4. Arthritis
    1. Associated with calcium pyrophorphate crystal deposition i.e. pseudogout,
    2. Most commonly 2nd and 3rd MCP joints, knees, and hips
    3. Usually does not respond to iron removal treatment
    4. Treatable with salicylates or NSAIDS)
  5. Restrictive cardiomyopathy with heart failure and/or dysrhythmias
  6. Hypothyroidism
  7. Adrenal insufficiency
  8. Testicular atrophy
  9. Parkinsonism
  10. Osteoporosis
  11. Hearing loss
  12. Pleural effusion
  13. Hair loss

III. Diagnosis

  1. Laboratory abnormalities
  1. Iron studies
  1. Transferrin saturation (Fe/TIBC) > 60% (nl 20-50%)
  2. This can also occur with taking exogenous iron or OC's
  1. If % Sat is elevated and confounding factors ruled out, check ferritin
  1. In advanced hemochromatosis will be >500ug/l, often much higher
  2. But it's also an acute phase reactant so will be high in chronic disease, malignancy, etc., as well as alcohol abuse
  1. Often get macrocytosis ("due to liver dysfunction"-?)
  2. Genetic screens (for hereditary hemochromatosis-See above)
  1. Genetic screening is useful in testing relatives in families known to carry mutant alleles of HLA-H, to distinguish homozygotes from heterozygotes in families with hereditary hemochromatosis, or when hereditary hemochromatosis is suspected.
  1. Liver biopsy
    1. Gives semiquantitative estimation of iron overload (Hepatic Iron Concentration; us. divided by age to give "Hepatic Iron Index"); HII 1.9 or higher seems to be highly sensitive & specific for homozygous hereditary hemochromatosis diagnosed according to clinical & biochemical criteria (Gastroenterology 113:1270, 1997-JW)
    2. Consider for C282Y homozygotes > 40yo with (serum ferritin > 1,000 mg/L, abnormal hepatic transaminases, or hepatomegaly)
  2. Bone marrow examination not helpful; may or may not show increased hemosiderin content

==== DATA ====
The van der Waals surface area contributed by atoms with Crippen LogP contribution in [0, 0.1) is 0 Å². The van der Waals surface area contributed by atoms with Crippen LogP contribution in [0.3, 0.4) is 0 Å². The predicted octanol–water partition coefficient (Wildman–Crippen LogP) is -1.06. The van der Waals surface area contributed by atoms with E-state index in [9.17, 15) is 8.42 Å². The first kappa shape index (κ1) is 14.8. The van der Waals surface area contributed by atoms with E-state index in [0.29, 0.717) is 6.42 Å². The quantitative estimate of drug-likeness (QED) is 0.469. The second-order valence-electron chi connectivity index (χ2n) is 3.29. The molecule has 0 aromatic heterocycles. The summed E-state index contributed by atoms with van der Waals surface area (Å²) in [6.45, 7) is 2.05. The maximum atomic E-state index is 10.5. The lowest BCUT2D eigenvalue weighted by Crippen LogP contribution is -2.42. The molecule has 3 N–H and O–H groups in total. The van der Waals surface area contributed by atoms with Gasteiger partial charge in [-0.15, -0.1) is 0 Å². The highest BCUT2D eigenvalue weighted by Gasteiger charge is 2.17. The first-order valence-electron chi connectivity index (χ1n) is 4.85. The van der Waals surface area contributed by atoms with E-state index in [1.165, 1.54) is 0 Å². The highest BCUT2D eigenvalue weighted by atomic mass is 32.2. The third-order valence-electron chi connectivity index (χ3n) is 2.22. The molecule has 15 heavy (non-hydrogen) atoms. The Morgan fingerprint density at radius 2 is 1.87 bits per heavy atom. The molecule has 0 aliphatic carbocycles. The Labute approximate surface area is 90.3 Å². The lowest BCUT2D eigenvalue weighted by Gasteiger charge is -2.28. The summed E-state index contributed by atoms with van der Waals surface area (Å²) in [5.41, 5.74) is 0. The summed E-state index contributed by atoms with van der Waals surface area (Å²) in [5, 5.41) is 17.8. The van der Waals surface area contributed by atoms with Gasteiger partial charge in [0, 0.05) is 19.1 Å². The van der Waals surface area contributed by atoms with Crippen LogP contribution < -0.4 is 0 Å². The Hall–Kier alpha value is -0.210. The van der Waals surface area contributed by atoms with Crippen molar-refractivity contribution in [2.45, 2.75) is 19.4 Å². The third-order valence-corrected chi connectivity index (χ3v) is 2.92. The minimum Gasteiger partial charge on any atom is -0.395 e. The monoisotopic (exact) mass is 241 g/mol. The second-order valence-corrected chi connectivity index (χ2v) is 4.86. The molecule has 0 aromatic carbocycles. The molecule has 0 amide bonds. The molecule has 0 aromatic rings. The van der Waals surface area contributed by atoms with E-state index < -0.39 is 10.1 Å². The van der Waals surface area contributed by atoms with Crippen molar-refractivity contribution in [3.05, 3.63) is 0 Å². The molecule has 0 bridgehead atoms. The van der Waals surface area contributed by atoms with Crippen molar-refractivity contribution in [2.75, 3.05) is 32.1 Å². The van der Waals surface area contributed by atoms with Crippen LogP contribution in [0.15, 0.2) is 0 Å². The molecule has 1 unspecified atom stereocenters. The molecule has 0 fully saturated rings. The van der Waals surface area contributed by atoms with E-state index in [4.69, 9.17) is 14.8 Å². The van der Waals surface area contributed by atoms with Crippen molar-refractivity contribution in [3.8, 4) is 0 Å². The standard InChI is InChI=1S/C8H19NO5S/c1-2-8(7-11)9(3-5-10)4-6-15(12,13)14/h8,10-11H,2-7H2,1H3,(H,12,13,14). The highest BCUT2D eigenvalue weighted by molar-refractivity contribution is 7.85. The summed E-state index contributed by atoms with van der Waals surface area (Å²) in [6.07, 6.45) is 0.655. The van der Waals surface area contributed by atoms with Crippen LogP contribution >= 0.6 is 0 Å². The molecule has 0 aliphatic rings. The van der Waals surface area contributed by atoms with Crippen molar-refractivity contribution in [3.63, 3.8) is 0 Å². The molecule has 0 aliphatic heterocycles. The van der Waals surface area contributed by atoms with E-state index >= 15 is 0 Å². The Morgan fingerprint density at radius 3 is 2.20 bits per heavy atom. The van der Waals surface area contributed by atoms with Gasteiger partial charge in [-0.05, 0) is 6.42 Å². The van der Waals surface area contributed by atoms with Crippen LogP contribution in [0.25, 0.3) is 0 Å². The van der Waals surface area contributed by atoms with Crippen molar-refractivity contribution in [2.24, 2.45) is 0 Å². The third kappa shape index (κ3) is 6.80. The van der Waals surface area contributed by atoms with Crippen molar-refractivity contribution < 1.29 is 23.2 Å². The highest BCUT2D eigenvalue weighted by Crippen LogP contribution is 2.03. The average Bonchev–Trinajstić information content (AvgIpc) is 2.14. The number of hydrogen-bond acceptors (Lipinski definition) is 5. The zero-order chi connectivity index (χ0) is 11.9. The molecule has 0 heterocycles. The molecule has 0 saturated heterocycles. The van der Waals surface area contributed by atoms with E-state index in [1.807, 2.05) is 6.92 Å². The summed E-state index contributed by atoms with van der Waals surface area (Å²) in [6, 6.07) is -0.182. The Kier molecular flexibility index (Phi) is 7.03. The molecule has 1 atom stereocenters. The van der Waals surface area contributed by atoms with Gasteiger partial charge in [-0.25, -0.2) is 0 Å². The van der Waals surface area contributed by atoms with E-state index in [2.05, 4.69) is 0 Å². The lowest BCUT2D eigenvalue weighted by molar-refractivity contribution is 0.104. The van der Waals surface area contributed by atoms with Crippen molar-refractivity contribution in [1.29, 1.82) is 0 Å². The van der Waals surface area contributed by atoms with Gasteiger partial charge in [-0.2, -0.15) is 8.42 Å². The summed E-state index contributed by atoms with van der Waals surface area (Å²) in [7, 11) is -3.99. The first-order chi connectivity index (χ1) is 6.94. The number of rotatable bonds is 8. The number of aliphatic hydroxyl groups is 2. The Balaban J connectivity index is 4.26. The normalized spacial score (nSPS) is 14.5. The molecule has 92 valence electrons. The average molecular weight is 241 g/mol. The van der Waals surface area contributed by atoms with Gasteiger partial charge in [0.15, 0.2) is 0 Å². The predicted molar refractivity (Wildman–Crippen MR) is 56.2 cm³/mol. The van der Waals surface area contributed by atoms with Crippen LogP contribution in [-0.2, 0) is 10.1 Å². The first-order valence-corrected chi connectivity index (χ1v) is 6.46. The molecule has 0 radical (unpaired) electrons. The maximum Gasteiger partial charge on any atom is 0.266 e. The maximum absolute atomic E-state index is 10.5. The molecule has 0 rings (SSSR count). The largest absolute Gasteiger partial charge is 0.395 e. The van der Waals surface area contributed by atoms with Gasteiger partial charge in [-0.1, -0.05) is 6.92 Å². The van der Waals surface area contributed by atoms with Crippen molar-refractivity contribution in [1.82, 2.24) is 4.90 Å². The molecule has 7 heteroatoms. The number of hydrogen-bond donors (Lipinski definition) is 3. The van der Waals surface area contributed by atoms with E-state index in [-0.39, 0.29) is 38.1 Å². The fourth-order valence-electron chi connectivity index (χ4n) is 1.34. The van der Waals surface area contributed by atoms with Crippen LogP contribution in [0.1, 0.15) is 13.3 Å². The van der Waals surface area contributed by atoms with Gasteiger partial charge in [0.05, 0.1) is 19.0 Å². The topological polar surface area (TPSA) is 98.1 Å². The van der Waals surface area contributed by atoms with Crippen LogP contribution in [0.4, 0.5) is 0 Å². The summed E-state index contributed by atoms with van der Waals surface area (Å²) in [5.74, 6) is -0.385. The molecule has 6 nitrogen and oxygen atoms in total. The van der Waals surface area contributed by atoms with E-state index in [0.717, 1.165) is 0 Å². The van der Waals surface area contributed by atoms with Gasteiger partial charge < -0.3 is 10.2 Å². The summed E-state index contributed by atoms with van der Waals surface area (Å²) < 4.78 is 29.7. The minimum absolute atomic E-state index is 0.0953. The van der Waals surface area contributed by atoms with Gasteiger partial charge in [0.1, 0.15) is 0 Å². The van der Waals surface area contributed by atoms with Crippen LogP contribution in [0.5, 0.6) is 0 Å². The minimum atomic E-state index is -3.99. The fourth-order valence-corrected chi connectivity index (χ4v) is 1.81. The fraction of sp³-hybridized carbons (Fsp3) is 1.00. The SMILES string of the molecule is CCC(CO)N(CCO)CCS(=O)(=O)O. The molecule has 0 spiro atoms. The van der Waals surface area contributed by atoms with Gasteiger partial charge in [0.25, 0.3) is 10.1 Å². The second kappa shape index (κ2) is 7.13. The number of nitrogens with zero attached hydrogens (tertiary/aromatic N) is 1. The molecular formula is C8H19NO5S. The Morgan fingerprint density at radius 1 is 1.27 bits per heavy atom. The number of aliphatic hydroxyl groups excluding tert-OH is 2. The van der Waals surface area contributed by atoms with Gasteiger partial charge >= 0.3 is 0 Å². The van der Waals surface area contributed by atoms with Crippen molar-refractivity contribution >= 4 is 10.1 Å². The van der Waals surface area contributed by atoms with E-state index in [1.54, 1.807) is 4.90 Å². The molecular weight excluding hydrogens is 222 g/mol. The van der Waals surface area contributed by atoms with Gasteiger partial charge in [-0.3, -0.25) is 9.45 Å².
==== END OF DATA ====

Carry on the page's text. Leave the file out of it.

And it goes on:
3. X-rays show joint changes which may be confused with osteoarthritis or rheumatoid arthritis, e.g. small cysts and osteophytes
  4. Screening
    1. Screening not yet advised in general population as of 2012
    2. Consider screening siblings of patients with hereditary hemochromatosis with %sat and serum ferritin

IV. Management and prognosis

  1. Monitoring
    1. Asymptomatic patients with proven homozygosity for C282Y
      1. Yearly exam of skin, heart, liver, joins, and (in men) testes + iron %sat
    2. Patients with hereditary hemochromatosis + hepatic cirrhosis
      1. Q6mo serum AFP and liver ultrasound recommended by American Association for the Study of Liver Diseases, 2011
  2. Median survival 2y after dx without treatment; if treatment begins before onset of signs/sx, survival is same as general population
  3. In general, organ dysfunction is not reversed by treatment but progression may be halted; the exception is cardiac dysfunction, which often substantially improves; hypogonadism may also improve
  4. Mortality is most commonly from complications of liver disease (subacute baterial peritonitis, bleeding from varices, hepatocellular Ca)
  5. Treatment of choice is repeated phlebotomy
    1. Usually 1.5-2 units/wk for non-elderly men without cardiovascular disease, 0.5 units/wk for others
    2. Continue until iron stores are normalized and transferrin sat is < 50%
    3. Most patients need phlebotomy Q2-4mos for maintenance
  6. Alcohol abstinence improves outcomes (alcohol increases iron absorption, in addition to its direct hepatotoxic effects)
  7. Avoid vitamin C supplements (may increase risk of cardiac dysrhythmias)
  8. Avoid eating uncooked seafood due to increased risk for infections by "siderophilic bacteria" which are common in seafoods.
  9. Liver transplant may be necessary in advanced cases

(Sources include Cecil's 20th ed.; Core Content Review of Family Medicine, 2012))